Alzheimer's Disease

Eventually, Alzheimer’s kills, but not before it takes everything away from you. —Alzheimer’s Association

A longer lifespan comes with a catch; an increase in the percentage of the population living into advanced old age brings with it a sharp increase in the number of people with Alzheimer’s disease and other dementias, placing unexpected emotional and financial burdens on loved ones. A University of California biostatistician predicts that Alzheimer’s diagnoses will quadruple by 2050, so that one in eighty-five people will have the disease.

The exact cause of Alzheimer’s disease is still unknown. The condition is characterized by two types of abnormal brain structures: amyloid-beta (Aß) plaques and neurofibrillary tangles. Aß plaques are sticky clumps of protein fragments that accumulate around and attack brain cells, leading to their death. Neurofibrillary tangles are twisted fibers of protein that build up inside the neurons of Alzheimer’s patients. The memory loss and communication problems typical of the disease don’t generally appear until after age sixty because it takes time for these structures to amass.

Identifying the Cause

All people have Aß proteins. The proteins carry out several functions for the brain, including cholesterol transportation and protection against free radicals. Alzheimer’s disease is associated with the pathological accumulation of Aß proteins in specific regions of the brain; for example, patients lose their memories, but are still able to walk. The reasons why some people get Alzheimer’s and why certain regions are affected have been elusive because samples of brain tissue cannot be removed from living patients, making comparisons impossible.

A Better Way to Study Disease

Harvard Stem Cell Institute (HSCI) scientists use a different set of tools to understand disease. With the advent of induced pluripotent stem cell technology – the biological reprogramming of mature cells into stem cells – it is possible to generate stem cells from the skin of an adult Alzheimer’s patient and then direct these cells to become different types of brain cells. HSCI investigators can direct patient stem cells to become brain cells both affected and not affected in Alzheimer’s disease. Our scientists plan to examine the types and amounts of Aß proteins generated by these cell types, and to look at how the different cell types respond to plaques.

None of the Food and Drug Administration approved treatments on the market for Alzheimer’s tackle the underlying cause of the disease. Rather, they attempt to alleviate symptoms associated with the loss of brain cells. Using stem cells, HSCI scientists can reveal potential targets for therapeutic intervention by studying the differences between brain cell types, and between those suffering from the disease and those who are healthy.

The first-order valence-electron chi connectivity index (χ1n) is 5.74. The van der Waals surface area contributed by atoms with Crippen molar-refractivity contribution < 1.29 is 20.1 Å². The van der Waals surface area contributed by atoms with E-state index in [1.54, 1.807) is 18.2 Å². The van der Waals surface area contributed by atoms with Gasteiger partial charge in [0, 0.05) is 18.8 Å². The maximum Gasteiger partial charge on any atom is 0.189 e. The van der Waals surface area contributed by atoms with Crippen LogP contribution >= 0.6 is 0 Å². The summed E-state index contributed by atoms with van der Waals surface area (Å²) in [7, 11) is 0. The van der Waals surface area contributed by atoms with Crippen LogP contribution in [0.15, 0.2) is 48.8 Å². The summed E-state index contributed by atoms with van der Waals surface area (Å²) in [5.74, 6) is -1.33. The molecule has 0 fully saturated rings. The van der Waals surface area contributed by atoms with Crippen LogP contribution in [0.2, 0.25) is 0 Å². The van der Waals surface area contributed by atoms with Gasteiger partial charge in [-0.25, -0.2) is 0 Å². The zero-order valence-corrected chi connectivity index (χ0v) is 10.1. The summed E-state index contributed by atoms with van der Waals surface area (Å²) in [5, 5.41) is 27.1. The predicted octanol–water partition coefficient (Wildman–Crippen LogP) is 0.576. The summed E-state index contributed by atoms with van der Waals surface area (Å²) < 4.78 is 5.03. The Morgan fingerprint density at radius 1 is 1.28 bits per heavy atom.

Screening for Treatments

Most current pharmaceutical research is aimed at preventing the formation of Aß plaques by inhibiting the enzyme (called gamma-secretase) responsible for generating toxic versions of the protein. Both industry and academia have spent billions of dollars to develop thousands of compounds that target the enzyme. Instead of being tested on brain cell types affected by Alzheimer’s disease, these compounds are often first screened with non-brain cells or random collections of brain cells. The result is that the vast majority of the compounds are thrown out in these early screening rounds due to a lack of potency. This screening process may be causing the premature disregard of some of the most promising future drugs because the compounds are not being tested on diseased cells.

HSCI scientists are developing a screening method using induced pluripotent stem cells directed to become multiple brain cell subtypes in order to examine the effect of potential drugs in the cell types most relevant to Alzheimer’s disease. The new test will be able to examine how compounds act on tens of thousands of individual cells at one time. Preliminary tests of the screening method have allowed our scientists to detect Aß proteins generated from single cells. The further development of this new technology will allow for a more careful examinations of the effects of potential drugs on certain cell types and, through collaborative efforts, screen through several types of compounds for those that correctly target the cells in the brain most affected in this devastating disease.